tumult

noun
tu·​mult | \ ˈtü-ˌməlt How to pronounce tumult (audio) , ˈtyü- also ˈtə-\

Definition of tumult

1a : disorderly agitation or milling about of a crowd usually with uproar and confusion of voices : commotion
b : a turbulent uprising : riot
2 : hubbub, din
3a : violent agitation of mind or feelings
b : a violent outburst

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Examples of tumult in a Sentence

We had to shout to be heard over the tumult. The country was in tumult. Her mind was in a tumult of emotions.
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Recent Examples on the Web

Political consultants and organizers churn through Steyer’s workforce at a rate that has attracted attention even in an industry known for its tumult. Michael Finnegan, latimes.com, "Tom Steyer joins swarm of Democrats running for president," 9 July 2019 Significant player movement, including multiple All-Stars, in free agency, and star players forcing partnerships have created this tumult. Jeff Zillgitt, USA TODAY, "Opinion: How Kevin Durant's injury, Golden State opened door to wild West free agency," 6 July 2019 The day’s events come after a year of grief and tumult for the victims’ families and co-workers. Jean Marbella, baltimoresun.com, "'Far richer for having known them': One year later, Capital Gazette shooting victims remembered with garden," 28 June 2019 Examining seven cases, Diamond sets out to show how his factors account for countries’ ability to weather tumult. Daniel Immerwahr, The New Republic, "All Over the Map," 11 June 2019 Time and again, there was a happy tumult in a nearby crowd. Doug Maccash, nola.com, "New Orleans’ Pride Parade 2019 was a glorious group hug," 9 June 2019 The uncertainty caused by regulatory tumult threatens to set them back. Chris Isidore, CNN, "Automakers, fearing prolonged regulatory uncertainty, tell Trump to cut a deal with California on emissions," 7 June 2019 The desired spectacle instantly appeased the tumult. Kevin D. Williamson, National Review, "Crowder Isn’t a Threat to Public Safety," 6 June 2019 One comfort investors have found in the markets’ tumult over the past month: Share prices are looking like relative bargains. Michael Wursthorn, WSJ, "Stocks Lure Buyers With Cheapest Valuations in Months," 5 June 2019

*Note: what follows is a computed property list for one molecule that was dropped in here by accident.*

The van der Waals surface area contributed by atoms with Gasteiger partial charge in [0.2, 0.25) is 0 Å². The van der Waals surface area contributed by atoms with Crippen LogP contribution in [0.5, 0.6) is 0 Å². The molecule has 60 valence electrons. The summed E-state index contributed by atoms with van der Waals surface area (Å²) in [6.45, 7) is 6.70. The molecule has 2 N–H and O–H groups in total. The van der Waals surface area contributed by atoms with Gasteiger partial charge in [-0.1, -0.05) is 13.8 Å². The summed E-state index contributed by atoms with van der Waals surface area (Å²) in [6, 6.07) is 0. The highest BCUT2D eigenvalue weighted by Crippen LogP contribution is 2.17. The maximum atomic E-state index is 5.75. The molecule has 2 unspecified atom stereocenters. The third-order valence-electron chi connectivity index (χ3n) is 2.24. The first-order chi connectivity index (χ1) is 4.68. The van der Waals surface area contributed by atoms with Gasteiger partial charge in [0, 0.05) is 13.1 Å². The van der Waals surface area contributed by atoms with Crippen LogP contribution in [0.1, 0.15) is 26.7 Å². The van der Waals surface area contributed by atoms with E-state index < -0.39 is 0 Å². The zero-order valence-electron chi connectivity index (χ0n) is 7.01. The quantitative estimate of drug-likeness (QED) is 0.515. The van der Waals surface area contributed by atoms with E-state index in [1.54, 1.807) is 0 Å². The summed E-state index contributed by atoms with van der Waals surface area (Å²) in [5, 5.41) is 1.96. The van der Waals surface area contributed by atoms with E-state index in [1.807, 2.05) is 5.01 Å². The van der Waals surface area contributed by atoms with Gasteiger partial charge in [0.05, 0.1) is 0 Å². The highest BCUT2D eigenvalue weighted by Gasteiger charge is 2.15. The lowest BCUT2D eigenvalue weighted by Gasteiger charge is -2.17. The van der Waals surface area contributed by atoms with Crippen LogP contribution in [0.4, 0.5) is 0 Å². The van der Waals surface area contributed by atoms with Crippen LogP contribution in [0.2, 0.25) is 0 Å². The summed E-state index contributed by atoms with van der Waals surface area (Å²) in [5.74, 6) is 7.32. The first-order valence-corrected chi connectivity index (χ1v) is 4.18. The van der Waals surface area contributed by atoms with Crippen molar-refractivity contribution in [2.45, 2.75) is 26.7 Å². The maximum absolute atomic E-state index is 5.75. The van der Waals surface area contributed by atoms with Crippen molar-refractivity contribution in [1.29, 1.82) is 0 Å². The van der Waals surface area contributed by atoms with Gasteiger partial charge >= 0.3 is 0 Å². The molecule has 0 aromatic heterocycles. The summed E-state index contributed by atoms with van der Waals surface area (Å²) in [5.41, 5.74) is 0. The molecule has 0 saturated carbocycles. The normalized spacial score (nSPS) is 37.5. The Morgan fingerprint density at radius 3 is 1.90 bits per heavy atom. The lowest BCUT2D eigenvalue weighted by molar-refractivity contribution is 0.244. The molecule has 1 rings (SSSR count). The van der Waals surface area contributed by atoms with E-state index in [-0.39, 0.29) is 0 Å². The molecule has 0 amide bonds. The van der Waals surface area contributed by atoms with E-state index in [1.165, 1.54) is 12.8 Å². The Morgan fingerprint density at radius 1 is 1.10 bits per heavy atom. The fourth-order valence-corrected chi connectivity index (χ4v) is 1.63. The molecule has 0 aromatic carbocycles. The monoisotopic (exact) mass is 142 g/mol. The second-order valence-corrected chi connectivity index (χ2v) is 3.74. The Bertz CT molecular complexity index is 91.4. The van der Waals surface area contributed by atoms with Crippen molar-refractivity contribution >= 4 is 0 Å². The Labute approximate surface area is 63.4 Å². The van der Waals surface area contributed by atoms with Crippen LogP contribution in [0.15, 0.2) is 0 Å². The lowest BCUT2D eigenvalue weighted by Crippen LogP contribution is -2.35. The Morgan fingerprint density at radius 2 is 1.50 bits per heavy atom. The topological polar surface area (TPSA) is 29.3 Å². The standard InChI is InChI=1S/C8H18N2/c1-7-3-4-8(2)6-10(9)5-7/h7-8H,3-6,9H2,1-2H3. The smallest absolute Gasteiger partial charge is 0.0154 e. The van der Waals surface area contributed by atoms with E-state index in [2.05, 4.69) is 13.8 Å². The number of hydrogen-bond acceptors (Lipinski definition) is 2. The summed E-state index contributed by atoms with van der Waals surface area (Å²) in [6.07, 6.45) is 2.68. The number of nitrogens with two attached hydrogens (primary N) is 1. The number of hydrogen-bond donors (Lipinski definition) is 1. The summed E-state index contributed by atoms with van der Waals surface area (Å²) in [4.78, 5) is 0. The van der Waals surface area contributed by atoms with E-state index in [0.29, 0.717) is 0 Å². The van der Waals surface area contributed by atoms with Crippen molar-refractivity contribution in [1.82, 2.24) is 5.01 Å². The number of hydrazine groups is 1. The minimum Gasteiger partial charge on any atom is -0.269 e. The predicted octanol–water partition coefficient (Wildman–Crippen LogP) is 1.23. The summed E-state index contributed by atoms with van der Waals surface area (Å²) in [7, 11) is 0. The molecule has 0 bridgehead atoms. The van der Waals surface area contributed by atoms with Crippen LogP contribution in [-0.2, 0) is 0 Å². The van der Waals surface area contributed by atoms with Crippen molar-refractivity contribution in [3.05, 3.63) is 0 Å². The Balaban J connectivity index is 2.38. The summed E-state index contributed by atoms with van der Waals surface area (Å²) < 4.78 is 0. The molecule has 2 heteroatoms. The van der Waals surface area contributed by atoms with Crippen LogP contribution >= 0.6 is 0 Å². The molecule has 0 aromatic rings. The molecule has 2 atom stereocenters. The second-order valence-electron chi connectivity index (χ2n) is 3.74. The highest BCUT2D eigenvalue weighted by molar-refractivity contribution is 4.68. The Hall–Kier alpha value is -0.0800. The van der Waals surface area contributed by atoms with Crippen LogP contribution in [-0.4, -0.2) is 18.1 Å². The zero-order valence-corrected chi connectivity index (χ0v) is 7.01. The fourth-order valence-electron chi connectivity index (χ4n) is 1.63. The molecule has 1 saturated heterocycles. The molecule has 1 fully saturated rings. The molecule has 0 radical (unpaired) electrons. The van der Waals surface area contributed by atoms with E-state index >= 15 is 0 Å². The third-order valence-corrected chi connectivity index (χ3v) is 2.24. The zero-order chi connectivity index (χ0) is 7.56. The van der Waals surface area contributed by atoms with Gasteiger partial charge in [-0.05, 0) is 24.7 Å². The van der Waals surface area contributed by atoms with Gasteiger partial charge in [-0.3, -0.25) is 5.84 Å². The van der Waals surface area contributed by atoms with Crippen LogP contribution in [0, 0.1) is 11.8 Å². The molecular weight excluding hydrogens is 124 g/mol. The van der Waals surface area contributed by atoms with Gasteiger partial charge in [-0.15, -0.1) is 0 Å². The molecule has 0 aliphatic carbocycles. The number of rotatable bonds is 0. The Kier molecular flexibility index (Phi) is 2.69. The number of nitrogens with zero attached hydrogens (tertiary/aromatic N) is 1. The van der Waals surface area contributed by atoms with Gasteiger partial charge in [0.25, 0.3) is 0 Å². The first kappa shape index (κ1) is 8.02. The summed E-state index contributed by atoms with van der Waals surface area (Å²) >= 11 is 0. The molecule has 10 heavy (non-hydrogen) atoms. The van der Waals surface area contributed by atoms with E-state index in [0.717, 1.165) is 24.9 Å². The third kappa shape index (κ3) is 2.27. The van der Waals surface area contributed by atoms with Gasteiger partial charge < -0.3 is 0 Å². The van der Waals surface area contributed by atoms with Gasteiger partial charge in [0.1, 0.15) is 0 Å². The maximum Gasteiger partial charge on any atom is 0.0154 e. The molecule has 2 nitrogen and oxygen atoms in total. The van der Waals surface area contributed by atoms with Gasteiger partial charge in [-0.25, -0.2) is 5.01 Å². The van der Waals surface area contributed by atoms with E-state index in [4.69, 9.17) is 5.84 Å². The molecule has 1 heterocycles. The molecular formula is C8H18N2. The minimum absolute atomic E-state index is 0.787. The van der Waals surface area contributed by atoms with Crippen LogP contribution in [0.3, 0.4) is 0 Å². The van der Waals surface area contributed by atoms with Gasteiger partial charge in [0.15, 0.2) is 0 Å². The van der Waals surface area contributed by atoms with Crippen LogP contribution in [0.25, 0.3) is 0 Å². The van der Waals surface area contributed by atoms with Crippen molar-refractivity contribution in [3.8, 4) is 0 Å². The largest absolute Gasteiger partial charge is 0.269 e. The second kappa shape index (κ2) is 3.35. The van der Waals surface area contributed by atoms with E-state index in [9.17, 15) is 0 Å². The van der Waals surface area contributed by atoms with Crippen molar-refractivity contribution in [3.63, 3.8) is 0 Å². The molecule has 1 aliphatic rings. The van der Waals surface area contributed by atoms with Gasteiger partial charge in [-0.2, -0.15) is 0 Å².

These example sentences are selected automatically from various online news sources to reflect current usage of the word 'tumult.' Views expressed in the examples do not represent the opinion of Merriam-Webster or its editors. Send us feedback.

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First Known Use of tumult

15th century, in the meaning defined at sense 1a

History and Etymology for tumult

Middle English tumulte, from Anglo-French, from Latin tumultus; perhaps akin to Sanskrit tumula noisy

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Statistics for tumult

Last Updated

13 Jul 2019

Look-up Popularity

Time Traveler for tumult

The first known use of tumult was in the 15th century

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More Definitions for tumult

tumult

noun

English Language Learners Definition of tumult

formal
: a state of noisy confusion or disorder
: a state of great mental or emotional confusion

tumult

noun
tu·​mult | \ ˈtü-ˌməlt How to pronounce tumult (audio) , ˈtyü-\

Kids Definition of tumult

1 : uproar A great tumult arose in the audience.
2 : great confusion of mind

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More from Merriam-Webster on tumult

Rhyming Dictionary: Words that rhyme with tumult

Thesaurus: All synonyms and antonyms for tumult

Spanish Central: Translation of tumult

Nglish: Translation of tumult for Spanish Speakers

Britannica English: Translation of tumult for Arabic Speakers

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